A further breakdown of his presentation showed that among the states with land border, three LGAs in Ogun State accounted for 633 fuel stations with combined petrol tankage of 40,485,000 litres, while nine LGAs in Borno State had 337 fuel outlets with combined petrol storage capacity of 21,114,480 litres.

The NNPC boss had also stated that Lagos with one LGA as border community has 235 registered fuel stations with total storage facility of 19,916,600 litres.

On the coastal front, Lagos with six LGAs led with 487 registered fuel stations with combined in-built storage capacity of 50,239,560 litres.

“Akwa Ibom, with five LGAs, has 134 registered retail outlets with capacity to store 8,322,986 litres; while Ondo State, with two LGAs, has 110 fuel stations with capacity to store 3,871,320 litres,” Baru had reportedly said.

An objective and discerning mind will know that with the scenario graphically laid bare, there is little dispute that the country is averaging the 60 million litres a day. Besides that, one only needs to look at his 12-point agenda which though ambitious, has revolutionized the operations of the NNPC.

For instance, the corporation commenced and completed the repair of critical oil and gas infrastructure leading to the deferment of about 700,000 bopd. Significantly, the vandalized 36” and 42” IT Export pipeline was completely repaired and restored leading to production operations from NNPC/MPN.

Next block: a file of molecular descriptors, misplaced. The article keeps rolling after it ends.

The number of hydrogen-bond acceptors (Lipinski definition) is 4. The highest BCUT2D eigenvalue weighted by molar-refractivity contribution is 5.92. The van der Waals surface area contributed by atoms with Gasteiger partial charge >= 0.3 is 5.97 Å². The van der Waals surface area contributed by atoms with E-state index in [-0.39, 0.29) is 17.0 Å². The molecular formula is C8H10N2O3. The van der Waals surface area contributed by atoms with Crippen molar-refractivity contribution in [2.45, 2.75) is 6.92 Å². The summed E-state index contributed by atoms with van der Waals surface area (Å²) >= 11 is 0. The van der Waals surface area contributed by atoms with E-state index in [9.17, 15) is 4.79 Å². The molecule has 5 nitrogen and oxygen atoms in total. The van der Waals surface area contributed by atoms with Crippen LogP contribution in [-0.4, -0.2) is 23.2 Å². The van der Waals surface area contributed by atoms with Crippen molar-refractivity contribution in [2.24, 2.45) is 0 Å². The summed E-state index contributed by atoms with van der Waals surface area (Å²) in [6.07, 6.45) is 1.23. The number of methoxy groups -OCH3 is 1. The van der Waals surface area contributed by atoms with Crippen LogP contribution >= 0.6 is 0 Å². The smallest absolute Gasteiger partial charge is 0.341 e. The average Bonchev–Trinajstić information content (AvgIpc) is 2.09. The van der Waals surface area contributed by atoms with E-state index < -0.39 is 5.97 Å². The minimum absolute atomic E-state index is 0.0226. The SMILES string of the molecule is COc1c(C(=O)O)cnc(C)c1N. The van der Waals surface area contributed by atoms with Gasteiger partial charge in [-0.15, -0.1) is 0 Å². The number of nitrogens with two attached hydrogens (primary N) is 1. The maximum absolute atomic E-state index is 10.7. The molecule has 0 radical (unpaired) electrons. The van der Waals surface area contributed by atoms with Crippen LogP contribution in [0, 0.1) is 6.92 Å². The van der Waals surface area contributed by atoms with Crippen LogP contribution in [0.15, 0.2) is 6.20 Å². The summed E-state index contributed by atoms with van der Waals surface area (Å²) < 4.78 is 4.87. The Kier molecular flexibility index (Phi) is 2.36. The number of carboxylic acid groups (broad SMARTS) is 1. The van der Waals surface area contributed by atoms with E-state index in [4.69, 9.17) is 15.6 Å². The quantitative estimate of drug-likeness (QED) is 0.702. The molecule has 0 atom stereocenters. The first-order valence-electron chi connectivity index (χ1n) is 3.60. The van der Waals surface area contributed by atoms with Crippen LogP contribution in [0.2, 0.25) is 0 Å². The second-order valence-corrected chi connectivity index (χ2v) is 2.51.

Also, it is easy to ignore the fact that when Baru assumed office in July of 2016, the national daily average production stood at 1.83 million barrel, but he grew it to 1.88 million barrels in 2017, and as at 2018, the nation has achieved its projected target of 2.2 million barrels of oil and condensate per day occasioned by the improvement in security and the resumption of production operations in the forcados Oil Terminal (FOT) and Qua Iboe Terminal (QIT) pipelines.

In another major feat, the troubling issue of JV cash calls have been addressed through negotiation and all arrears of the IOC partners in NNPC’s JVCs have been paid. What this means is that the commitment of the NNPC has rekindled the confidence the nation’s JV partners in pursuing new projects, thus enabling the transition into the self-funding models for cash-calls financed by NNPC/CNL JV of project Cheata which was oversubscribed.

In either a deliberate attempt to mislead the public or the in the general attitude of cynics at mudslinging, Adebowale should have known that the so-called memo written by the Minister of Petroleum, State, Dr. Ibe Kachikwu, has been dismissed even by its author.

For the avoidance of doubt, Kachikwu at the end of a three-day Nigerian content workshop organised by the Nigerian Content Development and Monitoring Board, on October 13, 2017 dismissed any attribution to fraud.

Here is what the minister said: “The conversation has been largely misunderstood to border on fraud. It was not on fraud, but on governance and suggestions on ways to go about it. I think a lot of people got it wrong.

“People dwell much on issues of sensationalism and leave the main substance. The group managing director of the Nigeria National Petroleum Corporation, Dr Maikanti Baru, and I are working together as Mr President had directed to move forward.

“Mr President has urged the two of us to find ways of working together to remove doubt and rift.

“Mr President is a decent man and what he wants to achieve in this country is to leave a legacy for posterity. He is a sincere leader, so nobody should accuse him of engaging in fraud.”

If the author of the ‘sleaze memo’ has clarified on the issues he raised, then people like Adebowale can keep fishing in the dark without a bait as they will come away empty handed.

The cheering news in all of these is that Dr. Baru remains focused and not distracted by the vexatious shenanigans of a few.

Bassey wrote in from Lagos